Harold Washington served as mayor of Chicago in the 1980s. Barack Obama idolized the Chicago politician.
Last week, Your Ward Room Blogger received a phone call from a woman at WNYC, New York’s public radio station. The reporter had an intriguing premise: she wanted to compare Obama’s re-election strategy with the 1987 re-election of Mayor Harold Washington.
Washington, of course, was Obama’s political idol. Obama moved to Chicago to work as a community organizer in part because he wanted to live in a city where blacks were determining their own political destiny. In the mid-1980s, Washington was the most prominent black politician in America. When Obama mapped out his political career, he planned to follow Washington’s path: state senator, then congressman, then mayor.
It didn’t work out that way. Obama’s political skills carried him to a higher office than even he had dreamed of. But now that he’s trying to hold on to the presidency, what can he learn from his first role model in politics?
Washington’s election resulted in Council Wars, in which he faced a bloc of white aldermen determined to block his agenda and ruin his mayoralty.
For Washington, a former state lawmaker and congressman who had campaigned on bringing all of Chicago together, the gridlock forced a change in strategy.
“He was a legislator all of his life, and he was all about compromise, and he was all about collegial deal-making and accommodation,” remembered Alton Miller, Harold Washington’s press secretary. “When he realized that that was never going to work, he took off the gloves and his fortunes changed immediately.”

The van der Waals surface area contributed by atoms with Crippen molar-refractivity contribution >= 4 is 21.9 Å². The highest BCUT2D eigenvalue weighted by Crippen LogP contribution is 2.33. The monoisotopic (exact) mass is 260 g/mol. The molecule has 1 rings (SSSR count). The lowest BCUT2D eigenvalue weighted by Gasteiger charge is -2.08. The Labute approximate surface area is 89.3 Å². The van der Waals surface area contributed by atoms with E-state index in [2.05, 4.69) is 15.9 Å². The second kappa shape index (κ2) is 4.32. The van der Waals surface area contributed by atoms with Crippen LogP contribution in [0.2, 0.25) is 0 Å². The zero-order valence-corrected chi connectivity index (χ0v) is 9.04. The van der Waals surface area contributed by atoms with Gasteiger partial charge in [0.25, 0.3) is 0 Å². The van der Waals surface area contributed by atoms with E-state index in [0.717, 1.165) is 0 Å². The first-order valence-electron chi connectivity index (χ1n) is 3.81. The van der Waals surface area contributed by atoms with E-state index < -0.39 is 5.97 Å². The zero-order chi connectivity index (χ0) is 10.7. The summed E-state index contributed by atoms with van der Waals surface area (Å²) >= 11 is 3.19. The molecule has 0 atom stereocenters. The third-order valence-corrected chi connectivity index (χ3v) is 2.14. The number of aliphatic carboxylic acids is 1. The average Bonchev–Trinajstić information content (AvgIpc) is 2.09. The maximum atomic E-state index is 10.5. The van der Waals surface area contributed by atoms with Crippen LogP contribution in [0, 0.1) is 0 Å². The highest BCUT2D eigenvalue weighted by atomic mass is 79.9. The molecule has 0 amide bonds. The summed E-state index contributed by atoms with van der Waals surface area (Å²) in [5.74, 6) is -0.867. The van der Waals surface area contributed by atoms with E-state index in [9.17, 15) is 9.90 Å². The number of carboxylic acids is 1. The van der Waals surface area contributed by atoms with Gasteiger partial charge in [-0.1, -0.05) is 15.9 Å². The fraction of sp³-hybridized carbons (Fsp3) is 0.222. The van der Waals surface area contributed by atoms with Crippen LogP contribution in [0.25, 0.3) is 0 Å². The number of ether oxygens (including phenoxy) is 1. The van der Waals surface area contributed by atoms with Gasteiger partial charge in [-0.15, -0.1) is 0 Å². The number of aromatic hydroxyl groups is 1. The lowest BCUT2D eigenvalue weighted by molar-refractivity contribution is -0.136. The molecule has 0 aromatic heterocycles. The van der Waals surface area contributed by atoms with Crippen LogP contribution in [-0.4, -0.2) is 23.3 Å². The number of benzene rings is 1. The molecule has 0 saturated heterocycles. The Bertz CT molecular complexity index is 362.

In the second half of his first term, Washington confronted his opposition directly, like in this fiery exchange with his chief opponent Edward Vrdolyak on local Chicago news in 1986.
Washington also changed the rules mid-game. In 1986, a year before his reelection, Washington won a federal lawsuit that required that Chicago’s council districts be redrawn, and Washington won the votes he needed in new council elections, effectively ending the Council Wars.
"The parallels with Obama are striking there,” Miller said. The team of advisors who had backed Washington's unexpected victory “were so happy to have him in that office that they thought he’d be able to float above the fight and have surrogates do the fighting for him.” The dynamics changed when Washington “realized that if he kept doing that, he might keep them happy, but he wasn’t going to achieve his agenda.”
Still, all the while, Washington and his team were sensitive to the delicate dynamics of confrontation in a racially charged environment.
“He had just an instinct about how an angry black man reads in the media and how important it is to avoid that stereotype of the angry black man.”
Washington also benefited from a divided opposition. Just the fact that he was mayor unhinged many Chicago politicians. In 1987, former mayor Jane Byrne ran against him in the primary. Ald. Ed Vrdolyak and County Assessor Thomas Hynes both ran independent campaigns, although Hynes dropped out two days before the election.
Republicans are similarly unhinged about Obama’s presidency, and it’s driven them to extreme positions that are not popular with the electorate. As a result, Obama is in a good position to follow Washington’s feat of winning a second term.
Buy this book! Ward Room blogger Edward McClelland's book, Young Mr. Obama: Chicago and the Making of a Black President , is available Amazon. Young Mr. Obama includes reporting on President Obama's earliest days in the Windy City, covering how a presumptuous young man transformed himself into presidential material. Buy it now!